Thursday, October 20, 2005

 


Liz Phair Week continues...

Judas!

When Liz Phair decided to record her breakthrough album Liz Phair, she knew she was taking a big risk. From Fleetwood Mac to Pink Floyd to Genesis, the history of Rock and Roll is littered with bands who lost everything after trying out a more accessible sound. Often, you see, the people who initially like a band or singer are kind of strange and don't enjoy catchy melodies or decent production or lyrics that normal people can understand. These people are mostly concerned with "being the first" to be fans of a new group, and they don't really care what the music sounds like. When the band or singer finally learns how to make good records, it seems to annoy this early group of admirers (probably because they don't want to share their "discovery" with other people), and though they're few in number they wield an incredible amount of power over what songs get played on the radio, much as the liberal press has a disproportionate influence on the news we read. Suffice it to say that Liz Phair risked losing her career as a singer, and she knew it!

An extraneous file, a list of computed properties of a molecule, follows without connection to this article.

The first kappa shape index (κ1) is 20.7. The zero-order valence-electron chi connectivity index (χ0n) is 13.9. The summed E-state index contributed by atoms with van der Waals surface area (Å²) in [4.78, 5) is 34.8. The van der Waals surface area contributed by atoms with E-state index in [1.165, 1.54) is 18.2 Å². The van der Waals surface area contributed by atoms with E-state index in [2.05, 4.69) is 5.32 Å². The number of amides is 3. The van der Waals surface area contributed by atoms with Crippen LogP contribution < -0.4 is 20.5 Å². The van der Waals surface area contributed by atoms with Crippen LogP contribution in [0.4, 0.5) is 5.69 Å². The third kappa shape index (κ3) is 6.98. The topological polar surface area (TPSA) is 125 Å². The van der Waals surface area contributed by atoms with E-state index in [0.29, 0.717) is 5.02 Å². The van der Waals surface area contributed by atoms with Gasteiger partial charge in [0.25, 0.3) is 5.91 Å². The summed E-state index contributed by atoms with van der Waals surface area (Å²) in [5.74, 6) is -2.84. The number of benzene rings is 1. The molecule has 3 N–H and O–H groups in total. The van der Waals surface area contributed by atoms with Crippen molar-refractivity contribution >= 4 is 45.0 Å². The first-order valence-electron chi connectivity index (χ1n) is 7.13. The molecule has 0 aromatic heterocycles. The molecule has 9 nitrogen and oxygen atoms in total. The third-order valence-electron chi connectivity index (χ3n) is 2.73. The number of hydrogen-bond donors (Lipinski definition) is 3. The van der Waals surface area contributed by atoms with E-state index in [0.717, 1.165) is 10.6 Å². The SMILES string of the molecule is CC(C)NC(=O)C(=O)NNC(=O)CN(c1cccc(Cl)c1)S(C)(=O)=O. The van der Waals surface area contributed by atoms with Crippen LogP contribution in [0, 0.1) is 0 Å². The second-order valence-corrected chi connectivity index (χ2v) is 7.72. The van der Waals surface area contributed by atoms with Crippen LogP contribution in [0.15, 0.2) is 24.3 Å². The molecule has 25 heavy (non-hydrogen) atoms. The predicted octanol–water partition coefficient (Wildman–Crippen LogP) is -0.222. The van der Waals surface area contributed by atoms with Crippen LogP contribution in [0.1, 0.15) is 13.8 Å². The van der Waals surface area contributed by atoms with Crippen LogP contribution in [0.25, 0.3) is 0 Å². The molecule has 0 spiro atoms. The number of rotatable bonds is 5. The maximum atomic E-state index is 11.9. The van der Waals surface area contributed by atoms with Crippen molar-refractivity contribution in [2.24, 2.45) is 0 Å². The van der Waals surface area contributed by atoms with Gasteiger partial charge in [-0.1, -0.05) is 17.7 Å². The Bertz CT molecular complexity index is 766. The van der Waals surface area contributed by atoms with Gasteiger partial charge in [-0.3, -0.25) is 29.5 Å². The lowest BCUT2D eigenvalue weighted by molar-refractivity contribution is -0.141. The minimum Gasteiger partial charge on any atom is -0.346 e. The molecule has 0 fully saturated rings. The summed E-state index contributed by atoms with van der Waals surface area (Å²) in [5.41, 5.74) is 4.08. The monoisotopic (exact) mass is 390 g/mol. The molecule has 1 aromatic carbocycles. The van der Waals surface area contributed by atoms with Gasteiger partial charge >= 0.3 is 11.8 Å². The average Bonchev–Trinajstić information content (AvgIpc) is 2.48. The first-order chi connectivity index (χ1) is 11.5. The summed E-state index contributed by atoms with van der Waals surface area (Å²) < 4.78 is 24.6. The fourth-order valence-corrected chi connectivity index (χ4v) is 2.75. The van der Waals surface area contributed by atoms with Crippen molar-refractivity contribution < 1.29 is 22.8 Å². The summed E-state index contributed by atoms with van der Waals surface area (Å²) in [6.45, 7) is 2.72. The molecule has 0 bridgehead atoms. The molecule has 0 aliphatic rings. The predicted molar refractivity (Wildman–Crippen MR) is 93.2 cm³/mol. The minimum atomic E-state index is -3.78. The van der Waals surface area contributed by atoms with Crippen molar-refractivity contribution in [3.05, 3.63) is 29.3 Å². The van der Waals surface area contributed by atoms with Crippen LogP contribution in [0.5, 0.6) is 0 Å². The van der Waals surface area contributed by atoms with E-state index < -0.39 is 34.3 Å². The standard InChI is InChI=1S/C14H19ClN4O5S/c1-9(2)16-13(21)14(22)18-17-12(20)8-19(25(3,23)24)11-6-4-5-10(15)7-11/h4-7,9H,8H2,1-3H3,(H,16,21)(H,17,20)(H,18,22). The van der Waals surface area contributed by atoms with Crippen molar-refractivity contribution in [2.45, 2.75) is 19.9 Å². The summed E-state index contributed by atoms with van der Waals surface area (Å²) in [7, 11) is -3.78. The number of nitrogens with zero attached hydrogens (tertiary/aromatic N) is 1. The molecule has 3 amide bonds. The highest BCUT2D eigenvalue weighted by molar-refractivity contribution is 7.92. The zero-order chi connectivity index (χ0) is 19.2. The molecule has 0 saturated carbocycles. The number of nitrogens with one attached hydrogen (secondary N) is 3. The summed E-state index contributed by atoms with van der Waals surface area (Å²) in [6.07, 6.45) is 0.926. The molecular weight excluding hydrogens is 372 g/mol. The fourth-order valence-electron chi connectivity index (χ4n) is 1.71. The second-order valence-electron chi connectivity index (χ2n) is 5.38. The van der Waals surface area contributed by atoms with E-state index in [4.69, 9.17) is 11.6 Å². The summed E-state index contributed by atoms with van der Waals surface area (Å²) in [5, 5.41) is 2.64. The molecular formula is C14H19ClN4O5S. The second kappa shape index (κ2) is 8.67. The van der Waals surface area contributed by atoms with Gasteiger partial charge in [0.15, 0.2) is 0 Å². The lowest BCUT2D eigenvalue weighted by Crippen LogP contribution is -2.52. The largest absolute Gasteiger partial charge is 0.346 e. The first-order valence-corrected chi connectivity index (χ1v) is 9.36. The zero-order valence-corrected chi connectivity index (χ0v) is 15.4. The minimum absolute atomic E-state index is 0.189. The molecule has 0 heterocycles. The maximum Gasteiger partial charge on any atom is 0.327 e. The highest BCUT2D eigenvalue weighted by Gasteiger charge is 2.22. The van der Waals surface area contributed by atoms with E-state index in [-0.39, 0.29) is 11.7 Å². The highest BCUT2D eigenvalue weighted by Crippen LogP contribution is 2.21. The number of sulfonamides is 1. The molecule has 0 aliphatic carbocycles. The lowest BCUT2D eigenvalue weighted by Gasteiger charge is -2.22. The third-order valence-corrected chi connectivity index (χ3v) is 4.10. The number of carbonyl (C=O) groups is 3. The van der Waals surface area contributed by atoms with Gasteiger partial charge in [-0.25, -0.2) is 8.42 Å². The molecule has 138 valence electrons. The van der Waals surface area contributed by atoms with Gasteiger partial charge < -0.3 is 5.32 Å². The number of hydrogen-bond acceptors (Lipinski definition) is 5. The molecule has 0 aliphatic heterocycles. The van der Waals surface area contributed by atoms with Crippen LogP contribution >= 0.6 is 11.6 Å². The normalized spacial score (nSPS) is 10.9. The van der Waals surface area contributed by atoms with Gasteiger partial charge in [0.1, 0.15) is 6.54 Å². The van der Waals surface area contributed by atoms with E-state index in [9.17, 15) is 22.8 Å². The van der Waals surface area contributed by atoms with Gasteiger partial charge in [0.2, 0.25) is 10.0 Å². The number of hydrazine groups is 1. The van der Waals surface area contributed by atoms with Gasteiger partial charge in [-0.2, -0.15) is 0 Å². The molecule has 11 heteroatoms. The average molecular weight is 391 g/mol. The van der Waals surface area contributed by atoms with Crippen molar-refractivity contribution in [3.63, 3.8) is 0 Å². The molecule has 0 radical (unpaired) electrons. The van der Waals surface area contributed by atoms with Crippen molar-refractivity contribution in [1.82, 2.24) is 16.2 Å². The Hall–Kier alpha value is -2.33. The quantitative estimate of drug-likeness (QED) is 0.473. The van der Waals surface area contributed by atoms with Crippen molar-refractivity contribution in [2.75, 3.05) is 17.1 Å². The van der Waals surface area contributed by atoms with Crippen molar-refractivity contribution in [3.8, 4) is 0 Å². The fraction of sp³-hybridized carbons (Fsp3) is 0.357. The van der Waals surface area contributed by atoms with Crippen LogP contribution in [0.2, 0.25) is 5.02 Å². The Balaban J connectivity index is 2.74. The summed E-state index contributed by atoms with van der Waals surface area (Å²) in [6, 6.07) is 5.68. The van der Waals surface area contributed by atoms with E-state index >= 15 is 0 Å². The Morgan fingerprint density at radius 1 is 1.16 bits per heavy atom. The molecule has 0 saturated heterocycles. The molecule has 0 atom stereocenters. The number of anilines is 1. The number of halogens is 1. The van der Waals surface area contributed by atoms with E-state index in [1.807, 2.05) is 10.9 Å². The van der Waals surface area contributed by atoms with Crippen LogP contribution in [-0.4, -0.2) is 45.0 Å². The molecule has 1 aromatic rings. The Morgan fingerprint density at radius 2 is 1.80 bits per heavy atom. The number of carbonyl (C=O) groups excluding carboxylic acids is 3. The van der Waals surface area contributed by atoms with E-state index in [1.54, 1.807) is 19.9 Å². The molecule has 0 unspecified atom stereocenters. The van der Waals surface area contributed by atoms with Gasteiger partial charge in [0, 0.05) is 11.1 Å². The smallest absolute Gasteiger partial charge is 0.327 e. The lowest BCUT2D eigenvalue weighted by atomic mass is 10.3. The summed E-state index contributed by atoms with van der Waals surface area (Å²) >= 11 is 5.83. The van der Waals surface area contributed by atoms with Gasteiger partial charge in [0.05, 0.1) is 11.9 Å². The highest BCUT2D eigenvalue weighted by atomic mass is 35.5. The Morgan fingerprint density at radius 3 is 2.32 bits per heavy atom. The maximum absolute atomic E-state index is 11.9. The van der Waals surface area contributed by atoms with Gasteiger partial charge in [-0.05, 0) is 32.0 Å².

But, in her heart, she knew that she had a message to deliver and that she didn't want to spend the rest of her life singing to tall pimply boys in college who couldn't get dates, who only enjoyed poorly recorded music, and who thought that Liz Phair's lyrics meant that she wanted to sleep with them. Liz wanted to empower women, and so she forged ahead.

The only other artist I can think of who really succeeded in a similar way is Brian Wilson, the lead singer of an old band from the 1960's called The Beach Boys. When Brian Wilson first decided to record a rap song, his overly conservative fanbase was horrified. But Brian, a musical genius with a vision (much like Liz Phair), ignored the naysayers and the result was one of his best songs ever: Smart Girls. As we all know, rap is now generally accepted as the most popular, and in fact best form of music, so obviously Brian Wilson knew a lot more than his audience. Think about how many people today even remember the Beach Boys vs. how many people like Eminem, and I think it's obvious that musicians should pursue their own path and not pay attention to what clingy selfish fans might think.

And that's just what Liz Phair did with Liz Phair. From the cover art, to the lyrics, to the catchy songs and great production, she delivered an innovative and high quality product, old fanbase be damned. If they couldn't follow along with her, she'd leave them behind. Keeping up with Liz Phair started to feel like chasing the whirlwind: exciting, and just a bit dangerous!

Tomorrow is the last edition of Liz Phair week. We've covered a lot of territory over the past few days. Don't miss the wrap-up!!

Smart Girls by Brian Wilson



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